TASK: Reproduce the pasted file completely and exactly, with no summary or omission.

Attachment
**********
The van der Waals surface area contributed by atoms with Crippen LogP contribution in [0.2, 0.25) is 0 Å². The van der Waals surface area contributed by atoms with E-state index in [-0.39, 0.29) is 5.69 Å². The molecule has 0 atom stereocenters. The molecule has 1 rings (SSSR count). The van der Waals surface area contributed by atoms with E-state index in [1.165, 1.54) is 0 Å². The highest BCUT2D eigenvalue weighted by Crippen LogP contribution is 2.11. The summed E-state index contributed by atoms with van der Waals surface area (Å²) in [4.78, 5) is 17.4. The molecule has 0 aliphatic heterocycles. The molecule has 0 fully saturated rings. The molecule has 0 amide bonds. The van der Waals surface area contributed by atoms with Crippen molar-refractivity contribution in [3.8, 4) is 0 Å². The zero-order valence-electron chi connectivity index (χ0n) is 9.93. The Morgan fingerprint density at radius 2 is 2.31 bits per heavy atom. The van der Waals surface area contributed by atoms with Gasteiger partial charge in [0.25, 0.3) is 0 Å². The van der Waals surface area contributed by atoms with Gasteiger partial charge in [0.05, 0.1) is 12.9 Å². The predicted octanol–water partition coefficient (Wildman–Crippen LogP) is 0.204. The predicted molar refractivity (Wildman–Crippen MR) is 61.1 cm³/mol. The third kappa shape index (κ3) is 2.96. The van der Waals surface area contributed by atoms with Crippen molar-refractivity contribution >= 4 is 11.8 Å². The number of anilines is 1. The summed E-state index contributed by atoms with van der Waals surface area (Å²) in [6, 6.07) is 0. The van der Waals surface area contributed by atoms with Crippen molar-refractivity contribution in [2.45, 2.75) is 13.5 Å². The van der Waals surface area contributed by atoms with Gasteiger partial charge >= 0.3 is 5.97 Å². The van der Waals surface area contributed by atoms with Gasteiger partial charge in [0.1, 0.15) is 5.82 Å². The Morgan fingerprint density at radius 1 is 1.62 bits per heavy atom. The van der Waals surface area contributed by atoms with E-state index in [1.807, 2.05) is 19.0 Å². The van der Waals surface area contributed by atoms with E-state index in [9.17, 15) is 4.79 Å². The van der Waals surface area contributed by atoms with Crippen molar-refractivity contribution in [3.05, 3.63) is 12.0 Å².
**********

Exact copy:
The van der Waals surface area contributed by atoms with Crippen LogP contribution in [0.2, 0.25) is 0 Å². The van der Waals surface area contributed by atoms with E-state index in [-0.39, 0.29) is 5.69 Å². The molecule has 0 atom stereocenters. The molecule has 1 rings (SSSR count). The van der Waals surface area contributed by atoms with E-state index in [1.165, 1.54) is 0 Å². The highest BCUT2D eigenvalue weighted by Crippen LogP contribution is 2.11. The summed E-state index contributed by atoms with van der Waals surface area (Å²) in [4.78, 5) is 17.4. The molecule has 0 aliphatic heterocycles. The molecule has 0 fully saturated rings. The molecule has 0 amide bonds. The van der Waals surface area contributed by atoms with Crippen molar-refractivity contribution in [3.8, 4) is 0 Å². The zero-order valence-electron chi connectivity index (χ0n) is 9.93. The Morgan fingerprint density at radius 2 is 2.31 bits per heavy atom. The van der Waals surface area contributed by atoms with Gasteiger partial charge in [0.25, 0.3) is 0 Å². The van der Waals surface area contributed by atoms with Gasteiger partial charge in [0.05, 0.1) is 12.9 Å². The predicted octanol–water partition coefficient (Wildman–Crippen LogP) is 0.204. The predicted molar refractivity (Wildman–Crippen MR) is 61.1 cm³/mol. The third kappa shape index (κ3) is 2.96. The van der Waals surface area contributed by atoms with Crippen molar-refractivity contribution >= 4 is 11.8 Å². The number of anilines is 1. The summed E-state index contributed by atoms with van der Waals surface area (Å²) in [6, 6.07) is 0. The van der Waals surface area contributed by atoms with Crippen molar-refractivity contribution in [2.45, 2.75) is 13.5 Å². The van der Waals surface area contributed by atoms with Gasteiger partial charge >= 0.3 is 5.97 Å². The van der Waals surface area contributed by atoms with Gasteiger partial charge in [0.1, 0.15) is 5.82 Å². The Morgan fingerprint density at radius 1 is 1.62 bits per heavy atom. The van der Waals surface area contributed by atoms with E-state index in [1.807, 2.05) is 19.0 Å². The van der Waals surface area contributed by atoms with E-state index in [9.17, 15) is 4.79 Å². The van der Waals surface area contributed by atoms with Crippen molar-refractivity contribution in [3.05, 3.63) is 12.0 Å².